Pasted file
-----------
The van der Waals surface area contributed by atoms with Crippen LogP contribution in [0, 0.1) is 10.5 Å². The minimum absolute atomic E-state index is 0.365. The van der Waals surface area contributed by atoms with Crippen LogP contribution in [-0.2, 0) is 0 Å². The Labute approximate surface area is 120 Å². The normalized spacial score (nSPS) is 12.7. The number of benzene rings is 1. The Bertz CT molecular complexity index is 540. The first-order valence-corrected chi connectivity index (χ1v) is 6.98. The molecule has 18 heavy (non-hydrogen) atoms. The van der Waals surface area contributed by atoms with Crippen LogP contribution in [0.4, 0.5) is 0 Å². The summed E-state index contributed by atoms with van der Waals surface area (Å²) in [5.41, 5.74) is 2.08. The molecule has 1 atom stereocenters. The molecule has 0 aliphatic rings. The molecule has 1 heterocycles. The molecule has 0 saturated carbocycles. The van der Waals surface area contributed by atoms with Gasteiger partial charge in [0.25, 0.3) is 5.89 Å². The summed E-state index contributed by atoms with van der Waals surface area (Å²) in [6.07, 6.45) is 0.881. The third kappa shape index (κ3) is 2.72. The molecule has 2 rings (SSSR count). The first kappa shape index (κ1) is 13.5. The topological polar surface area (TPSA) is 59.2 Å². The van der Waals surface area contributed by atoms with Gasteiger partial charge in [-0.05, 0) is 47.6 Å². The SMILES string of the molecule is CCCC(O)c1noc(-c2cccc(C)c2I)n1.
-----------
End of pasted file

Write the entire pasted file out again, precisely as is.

The van der Waals surface area contributed by atoms with Crippen LogP contribution in [0, 0.1) is 10.5 Å². The minimum absolute atomic E-state index is 0.365. The van der Waals surface area contributed by atoms with Crippen LogP contribution in [-0.2, 0) is 0 Å². The Labute approximate surface area is 120 Å². The normalized spacial score (nSPS) is 12.7. The number of benzene rings is 1. The Bertz CT molecular complexity index is 540. The first-order valence-corrected chi connectivity index (χ1v) is 6.98. The molecule has 18 heavy (non-hydrogen) atoms. The van der Waals surface area contributed by atoms with Crippen LogP contribution in [0.4, 0.5) is 0 Å². The summed E-state index contributed by atoms with van der Waals surface area (Å²) in [5.41, 5.74) is 2.08. The molecule has 1 atom stereocenters. The molecule has 0 aliphatic rings. The molecule has 1 heterocycles. The molecule has 0 saturated carbocycles. The van der Waals surface area contributed by atoms with Gasteiger partial charge in [0.25, 0.3) is 5.89 Å². The summed E-state index contributed by atoms with van der Waals surface area (Å²) in [6.07, 6.45) is 0.881. The third kappa shape index (κ3) is 2.72. The molecule has 2 rings (SSSR count). The first kappa shape index (κ1) is 13.5. The topological polar surface area (TPSA) is 59.2 Å². The van der Waals surface area contributed by atoms with Gasteiger partial charge in [-0.05, 0) is 47.6 Å². The SMILES string of the molecule is CCCC(O)c1noc(-c2cccc(C)c2I)n1.